I was driving along Hwy 101 in the Olympic Peninsula recently, and I was talking to myself (as often happens with solo travelers). It occured to me I could be rattling off utter nonsense, and no one would be the wiser. So, I started rattling off some nonsense words, just for the fun of it. That led me to wonder how much I knew about the Vietnam War. I have no idea why this topic in particular sprang up. I think some of the nonsense words may have sounded like a term from that war.

So, I began to brainstorm: What facts did I know about the Vietnam War? Here's what I came up with. (I did not use the Internet or any resource books.) It's not impressive.

* South Vietnam was communist and wanted North Vietnam to be communist, too.

* It started for the U.S. when Kennedy sent some troops over in 1963 to help settle things down in the region. (I got this from the movie "Dogfight.")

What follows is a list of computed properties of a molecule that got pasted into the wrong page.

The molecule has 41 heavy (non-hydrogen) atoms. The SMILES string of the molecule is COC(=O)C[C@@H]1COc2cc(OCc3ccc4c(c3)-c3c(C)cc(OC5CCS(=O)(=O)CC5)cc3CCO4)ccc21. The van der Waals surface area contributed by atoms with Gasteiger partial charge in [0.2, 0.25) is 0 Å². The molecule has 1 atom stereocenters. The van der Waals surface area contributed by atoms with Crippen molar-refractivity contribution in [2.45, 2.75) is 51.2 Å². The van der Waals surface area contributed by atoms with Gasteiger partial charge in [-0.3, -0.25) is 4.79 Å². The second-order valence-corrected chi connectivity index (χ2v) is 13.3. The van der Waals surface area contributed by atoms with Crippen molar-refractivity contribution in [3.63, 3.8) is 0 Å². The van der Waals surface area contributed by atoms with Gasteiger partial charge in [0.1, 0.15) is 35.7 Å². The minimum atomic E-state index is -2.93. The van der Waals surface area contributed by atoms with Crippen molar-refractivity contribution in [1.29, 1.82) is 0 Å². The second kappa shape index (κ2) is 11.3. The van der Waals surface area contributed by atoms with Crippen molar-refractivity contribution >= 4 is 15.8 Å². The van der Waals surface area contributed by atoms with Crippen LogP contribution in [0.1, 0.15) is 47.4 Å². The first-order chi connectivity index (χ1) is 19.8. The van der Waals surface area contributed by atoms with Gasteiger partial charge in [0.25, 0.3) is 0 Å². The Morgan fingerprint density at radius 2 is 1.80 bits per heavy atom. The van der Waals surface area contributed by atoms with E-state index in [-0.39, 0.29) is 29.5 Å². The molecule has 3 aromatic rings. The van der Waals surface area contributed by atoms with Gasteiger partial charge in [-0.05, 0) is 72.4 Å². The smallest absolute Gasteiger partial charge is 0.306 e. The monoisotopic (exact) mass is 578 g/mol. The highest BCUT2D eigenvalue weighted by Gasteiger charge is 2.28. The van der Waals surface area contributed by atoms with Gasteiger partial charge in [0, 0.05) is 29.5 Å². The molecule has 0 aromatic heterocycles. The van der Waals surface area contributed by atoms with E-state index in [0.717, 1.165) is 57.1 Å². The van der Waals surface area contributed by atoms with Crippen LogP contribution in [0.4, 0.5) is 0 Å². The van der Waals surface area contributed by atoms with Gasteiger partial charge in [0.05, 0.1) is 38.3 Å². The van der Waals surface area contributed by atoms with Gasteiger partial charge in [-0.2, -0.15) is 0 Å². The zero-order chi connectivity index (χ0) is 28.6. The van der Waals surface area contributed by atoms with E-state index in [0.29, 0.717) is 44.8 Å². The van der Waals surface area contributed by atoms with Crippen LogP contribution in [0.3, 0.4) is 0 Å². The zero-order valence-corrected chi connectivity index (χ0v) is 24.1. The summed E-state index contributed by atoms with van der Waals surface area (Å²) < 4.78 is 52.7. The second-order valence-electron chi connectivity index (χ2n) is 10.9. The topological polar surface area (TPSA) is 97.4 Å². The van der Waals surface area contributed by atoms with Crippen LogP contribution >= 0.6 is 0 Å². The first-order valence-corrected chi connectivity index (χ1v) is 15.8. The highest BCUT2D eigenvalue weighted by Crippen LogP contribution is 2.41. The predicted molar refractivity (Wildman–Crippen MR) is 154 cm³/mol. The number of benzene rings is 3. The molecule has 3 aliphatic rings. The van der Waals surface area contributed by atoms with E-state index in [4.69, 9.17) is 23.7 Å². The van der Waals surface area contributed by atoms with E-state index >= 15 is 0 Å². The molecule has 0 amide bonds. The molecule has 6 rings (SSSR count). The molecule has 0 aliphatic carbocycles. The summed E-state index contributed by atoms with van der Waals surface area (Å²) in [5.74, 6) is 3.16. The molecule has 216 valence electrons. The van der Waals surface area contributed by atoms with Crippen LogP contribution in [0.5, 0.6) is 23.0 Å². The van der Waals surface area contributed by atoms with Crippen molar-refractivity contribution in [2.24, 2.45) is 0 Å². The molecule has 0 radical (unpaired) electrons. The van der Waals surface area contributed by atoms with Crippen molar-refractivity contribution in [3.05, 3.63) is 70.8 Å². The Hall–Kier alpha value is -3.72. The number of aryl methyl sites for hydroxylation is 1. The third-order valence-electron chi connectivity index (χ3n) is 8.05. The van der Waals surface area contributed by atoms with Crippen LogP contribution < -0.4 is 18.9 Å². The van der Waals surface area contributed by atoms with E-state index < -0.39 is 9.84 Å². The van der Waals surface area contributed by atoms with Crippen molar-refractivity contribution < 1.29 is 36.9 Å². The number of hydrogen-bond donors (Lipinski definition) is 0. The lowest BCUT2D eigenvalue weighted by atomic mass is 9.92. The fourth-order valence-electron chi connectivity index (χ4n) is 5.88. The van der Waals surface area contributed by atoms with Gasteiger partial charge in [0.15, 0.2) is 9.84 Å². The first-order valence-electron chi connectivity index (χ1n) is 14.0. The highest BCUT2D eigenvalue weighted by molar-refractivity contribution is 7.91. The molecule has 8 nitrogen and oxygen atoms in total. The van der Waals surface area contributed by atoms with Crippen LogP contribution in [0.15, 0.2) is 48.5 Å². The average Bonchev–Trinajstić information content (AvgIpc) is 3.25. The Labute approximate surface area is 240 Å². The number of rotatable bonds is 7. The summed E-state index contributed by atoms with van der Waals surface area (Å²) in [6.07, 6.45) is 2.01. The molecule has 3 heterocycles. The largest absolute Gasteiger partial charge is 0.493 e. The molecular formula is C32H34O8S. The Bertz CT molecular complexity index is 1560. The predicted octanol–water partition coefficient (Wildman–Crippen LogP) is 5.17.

* The draft was established, leading folks to burn draft cards and flee to Canada (I know this in part from the musical "Hair")

* Vietcong was the name for the ... bad guys?

* The Ho Chi Minh trail was ... something. (You could be on the "right side" of the HCM trail, as Baby's sister remarked to her in the movie "Dirty Dancing")

* Ho Chi Minh was a leader.

* Our troops trained in Parris Island (I learned this from the Billy Joel song).

* It was a "dirty little war," with U.S. troops confounded by all the foreign, jungle-like terrain. (Quote from "Hair")

* U.S. troops burned villages, killing women and children (I've seen this in lots of movies)

* Charlie was the name for ... the enemy?

* Prostitution was rampant among Vietnamese women and U.S. soldiers (got this from "Miss Saigon" as well as movies)

* Little babies were born who had American fathers and Vietnamese mothers.

* The South won the war, and U.S. troops eventually withdrew.

* It ended sometime in the early 1970s -- 73, maybe? I think Ford was president. (I know this because our family was in Canada from 1967-1973. Coincidence? Hmmmm)

* The rock opera "Hair" was written in direct response to the war.

* Oliver Stone commented on it in his movie "Platoon." That was his, right?